The prevalence and severity of professional burnout have been reported across different medical specialties but most of the investigations explored the effects of work stress and burnout among intensive care unit professionals [1113]. Previous studies have shown that anesthesiology is one of the most stressful specialties in medicine and can be associated with an increased risk of developing burnout syndrome among employees [14, 15]. The application of modern, invasive diagnostic, and therapeutic procedures and the introduction of increasingly complex medical technologies in the operating rooms and intensive care units significantly push the boundaries of patient survival but impose a more rigorous professional standard for employees. An interdisciplinary approach to treatment requires constant improvement of theoretical knowledge and skills and more complex work of anesthesiologists. The risk of developing occupational burnout is especially high for anesthesiologists responsible for the management and organization of the service [15, 16].

The most widely used instrument to measure burnout among healthcare professionals is the MBI-HSS (Maslach Burnout Inventory-Human Services Survey). A review of 34 burnout studies [17] in addition to results from other recent studies on the psychometric proprieties of MBI-HSS provides considerable evidence supporting the use of the Maslach Burnout Inventory-HSS as a useful measurement instrument for occupational burnout across a wide range of occupations, languages, and countries [1820].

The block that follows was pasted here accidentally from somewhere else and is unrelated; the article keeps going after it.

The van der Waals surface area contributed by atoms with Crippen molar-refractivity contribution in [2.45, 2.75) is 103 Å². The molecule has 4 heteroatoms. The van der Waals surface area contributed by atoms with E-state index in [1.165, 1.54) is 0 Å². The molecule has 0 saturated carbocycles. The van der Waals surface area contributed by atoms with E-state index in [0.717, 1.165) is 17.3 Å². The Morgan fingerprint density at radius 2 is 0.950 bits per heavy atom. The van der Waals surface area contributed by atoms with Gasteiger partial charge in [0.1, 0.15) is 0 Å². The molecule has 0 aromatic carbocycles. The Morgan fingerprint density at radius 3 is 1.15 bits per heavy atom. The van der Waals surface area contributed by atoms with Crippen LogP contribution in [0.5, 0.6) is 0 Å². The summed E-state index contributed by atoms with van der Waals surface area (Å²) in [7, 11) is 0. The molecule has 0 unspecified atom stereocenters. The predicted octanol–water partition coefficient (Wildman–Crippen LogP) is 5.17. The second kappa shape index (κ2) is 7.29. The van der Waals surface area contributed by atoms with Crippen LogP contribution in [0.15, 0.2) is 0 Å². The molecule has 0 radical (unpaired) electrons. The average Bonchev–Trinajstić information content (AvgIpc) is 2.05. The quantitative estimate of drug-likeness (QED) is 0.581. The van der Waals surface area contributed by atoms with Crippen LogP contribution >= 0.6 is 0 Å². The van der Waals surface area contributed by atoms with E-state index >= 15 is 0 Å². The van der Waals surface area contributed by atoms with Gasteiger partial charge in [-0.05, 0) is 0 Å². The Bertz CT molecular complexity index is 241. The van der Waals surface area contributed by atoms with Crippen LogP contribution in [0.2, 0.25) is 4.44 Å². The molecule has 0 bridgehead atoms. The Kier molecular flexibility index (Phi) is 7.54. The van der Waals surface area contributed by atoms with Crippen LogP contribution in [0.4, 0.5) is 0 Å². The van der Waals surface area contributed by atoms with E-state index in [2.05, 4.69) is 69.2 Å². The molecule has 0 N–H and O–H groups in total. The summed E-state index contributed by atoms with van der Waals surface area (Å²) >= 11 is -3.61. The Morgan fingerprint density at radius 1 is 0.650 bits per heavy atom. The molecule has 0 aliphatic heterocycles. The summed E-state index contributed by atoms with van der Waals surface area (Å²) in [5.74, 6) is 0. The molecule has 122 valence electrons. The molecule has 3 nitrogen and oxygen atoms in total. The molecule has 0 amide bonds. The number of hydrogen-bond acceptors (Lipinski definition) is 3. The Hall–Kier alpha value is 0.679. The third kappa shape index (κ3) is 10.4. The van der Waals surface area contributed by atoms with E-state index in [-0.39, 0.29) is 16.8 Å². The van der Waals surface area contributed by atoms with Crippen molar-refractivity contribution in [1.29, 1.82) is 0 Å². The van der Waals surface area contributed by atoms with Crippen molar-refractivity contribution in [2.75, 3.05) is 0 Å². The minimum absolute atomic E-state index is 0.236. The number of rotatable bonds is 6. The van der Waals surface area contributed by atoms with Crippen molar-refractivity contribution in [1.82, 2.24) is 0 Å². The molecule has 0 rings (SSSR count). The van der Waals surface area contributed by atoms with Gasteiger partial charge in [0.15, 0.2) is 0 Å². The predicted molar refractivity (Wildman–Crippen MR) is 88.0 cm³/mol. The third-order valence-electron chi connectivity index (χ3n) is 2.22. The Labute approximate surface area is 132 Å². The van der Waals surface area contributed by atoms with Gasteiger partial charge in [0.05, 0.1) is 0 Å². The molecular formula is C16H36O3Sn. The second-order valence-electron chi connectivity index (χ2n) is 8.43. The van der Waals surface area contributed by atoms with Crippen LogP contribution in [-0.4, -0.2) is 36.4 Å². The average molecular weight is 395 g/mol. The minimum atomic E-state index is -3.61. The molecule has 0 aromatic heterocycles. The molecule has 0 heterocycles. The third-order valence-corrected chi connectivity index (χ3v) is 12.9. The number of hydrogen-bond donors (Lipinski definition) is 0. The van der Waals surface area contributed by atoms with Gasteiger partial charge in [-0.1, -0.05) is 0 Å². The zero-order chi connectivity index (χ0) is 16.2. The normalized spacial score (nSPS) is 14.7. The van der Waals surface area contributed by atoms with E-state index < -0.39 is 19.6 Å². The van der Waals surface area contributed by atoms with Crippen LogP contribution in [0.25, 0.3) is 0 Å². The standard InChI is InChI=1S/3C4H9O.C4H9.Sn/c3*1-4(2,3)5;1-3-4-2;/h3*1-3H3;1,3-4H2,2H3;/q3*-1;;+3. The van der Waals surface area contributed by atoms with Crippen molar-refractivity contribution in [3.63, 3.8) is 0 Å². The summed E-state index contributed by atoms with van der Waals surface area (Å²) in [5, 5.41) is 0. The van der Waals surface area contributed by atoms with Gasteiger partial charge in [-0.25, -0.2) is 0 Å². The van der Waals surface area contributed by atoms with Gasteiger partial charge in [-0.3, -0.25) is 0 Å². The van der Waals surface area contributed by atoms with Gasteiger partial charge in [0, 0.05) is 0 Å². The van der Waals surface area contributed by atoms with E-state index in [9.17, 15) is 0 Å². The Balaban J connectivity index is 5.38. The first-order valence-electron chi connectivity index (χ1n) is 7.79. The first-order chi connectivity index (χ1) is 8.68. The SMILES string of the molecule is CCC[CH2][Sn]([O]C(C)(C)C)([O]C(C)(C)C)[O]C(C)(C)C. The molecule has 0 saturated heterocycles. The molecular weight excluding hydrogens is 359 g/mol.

However, a commercial version of the MBI-HSS does not currently exist in Serbia. There are no known psychometric studies that have analyzed the factor structure of this instrument for a Serbian population. The use of the English version of the MBI-HSS with Serbian samples suggests the potential value of a Serbian language version of the MBI and demonstrates a desire to evaluate the burnout syndrome at work in the population of people whose primary language is Serbian. Moreover, the MBI has some known psychometric limitations that warrant caution in the use of the English version with populations for whom English is not the primary language [21]. This study is a first step toward the adaptation and validation of the MBI-HSS for use with Serbian speaking population.

There is a paucity of research on occupational burnout syndrome in the Serbian population. Existing studies of burnout have attempted to measure the construct with the English version of the instrument [2226]. However, none of these studies present a psychometric evaluation of the instrument that was used to measure burnout.

Psychometric studies on the factor structure of the MBI-HSS or the original MBI—to which the MBI-HSS corresponds—began in the 1980s and the early 1990s with exploratory factor analysis (EFA) or principal components analysis (PCA). Confirmatory factor analysis (CFA) is now commonly used for testing hypothesized models of factorial validity after the fundamental factor structure is established.

A consistent finding with English translations is that the model fit for the original 22-item MBI-HSS (MBI-HSS-22) is poor (e.g., [27, 28]). In some studies, this problem was addressed by accepting correlations between the residual variances in the model and by allowing items to load across several factors in the tested model (e.g., [27]). There are theoretical arguments that question these types of solutions (see [28]). A more straightforward strategy is to remove the items that cause misfit in a hypothesized factor, but this approach makes sense only if the model is further validated. These issues with construct development in the English version are worth noting with considering the development of a Serbian translation of the instrument.